In sentences likeEvery teacher laughed we think ofevery teacher as aunary (=type ) quantifier — it expresses a property ofone place predicate denotations. In variable binding terms, unary quantifiers bind one variable. Two applications of unary quantifiers, as in the interpretation ofNo student likes every teacher, determine abinary (= (type ) quantifier; they express properties oftwo place predicate denotations. In variable binding terms they bind two variables. We call a binary quantifierFregean (orreducible) if it can (...)
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  31. Weak Crossover, Scope, and Agreement in a Minimalist Framework.Pierre Pica & William Snyder - 1995 - In Susanne Preuss, Martha Senturia, Raul Aranovich & William Byrne (eds.), Proceedings of the 13th West Coast Conference in Linguistics. Cambridge University Press.
    Our paper presents a novel theory of weak crossover effects, based entirely on quantifier scope preferences and their consequences for variable binding. The structural notion of 'crossover' play no role. We develop a theory of scope preferences which ascribes a central role to the AGR-P System.
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  32. Cross-Linguistic Semantics.Maria Bittner - 1994 - Linguistics and Philosophy 17 (1):53 - 108.
    Rooth & Partee (1982) and Rooth (1985) have shown that the English-specific rule-by-rule system of PTQ can be factored out into function application plus two transformations for resolving type mismatch (type lifting and variable binding). Building on these insights, this article proposes a universal system for type-driven translation, by adding two more innovations: local type determination for gaps (generalizing Montague 1973) and a set of semantic filters (extending Cooper 1983). This system, dubbed Cross-Linguistic Semantics (XLS), is shown to (...)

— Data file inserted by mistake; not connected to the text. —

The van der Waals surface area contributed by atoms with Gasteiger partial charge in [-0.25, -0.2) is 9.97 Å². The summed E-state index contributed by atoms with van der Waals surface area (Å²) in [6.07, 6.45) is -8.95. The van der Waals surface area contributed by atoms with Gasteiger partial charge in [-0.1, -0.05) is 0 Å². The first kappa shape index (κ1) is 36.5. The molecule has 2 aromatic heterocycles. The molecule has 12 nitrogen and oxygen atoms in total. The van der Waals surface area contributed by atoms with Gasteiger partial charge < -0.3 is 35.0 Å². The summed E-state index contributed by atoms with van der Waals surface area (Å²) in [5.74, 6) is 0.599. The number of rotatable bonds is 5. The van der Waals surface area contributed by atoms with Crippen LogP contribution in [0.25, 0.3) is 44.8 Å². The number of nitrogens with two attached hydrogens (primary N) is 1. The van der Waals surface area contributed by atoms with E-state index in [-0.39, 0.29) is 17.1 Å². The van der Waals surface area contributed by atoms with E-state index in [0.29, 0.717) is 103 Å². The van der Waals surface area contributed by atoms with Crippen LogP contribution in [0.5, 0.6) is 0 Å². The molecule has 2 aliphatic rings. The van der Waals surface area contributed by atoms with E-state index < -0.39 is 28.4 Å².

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  33.  19
    Incremental Dynamics.Jan van Eijck - 2001 - Journal of Logic, Language and Information 10 (3):319-351.
    A new system of dynamic logic is introduced and motivated, witha novel approach to variable binding for incremental interpretation. Thesystem is shown to be equivalent to first order logic and complete.The new logic combines the dynamic binding idea from DynamicPredicate Logic with De Bruijn style variable free indexing. Quantifiersbind the next available variable register; the indexing mechanismguarantees that active registers are never overwritten by newquantifiers actions. Apart from its interest in its own right, theresulting system (...)
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  34.  51
    Negation and Negative Concord in Romance.De Swart Henriëtte & A. Sag Ivan - 2002 - Linguistics and Philosophy 25 (4):373-417.
    This paper addresses the two interpretations that a combination ofnegative indefinites can get in concord languages like French:a concord reading, which amounts to a single negation, and a doublenegation reading. We develop an analysis within a polyadic framework,where a sequence of negative indefinites can be interpreted as aniteration of quantifiers or via resumption. The first option leadsto a scopal relation, interpreted as double negation. The secondoption leads to the construction of a polyadic negative quantifiercorresponding to the concord reading. Given that (...)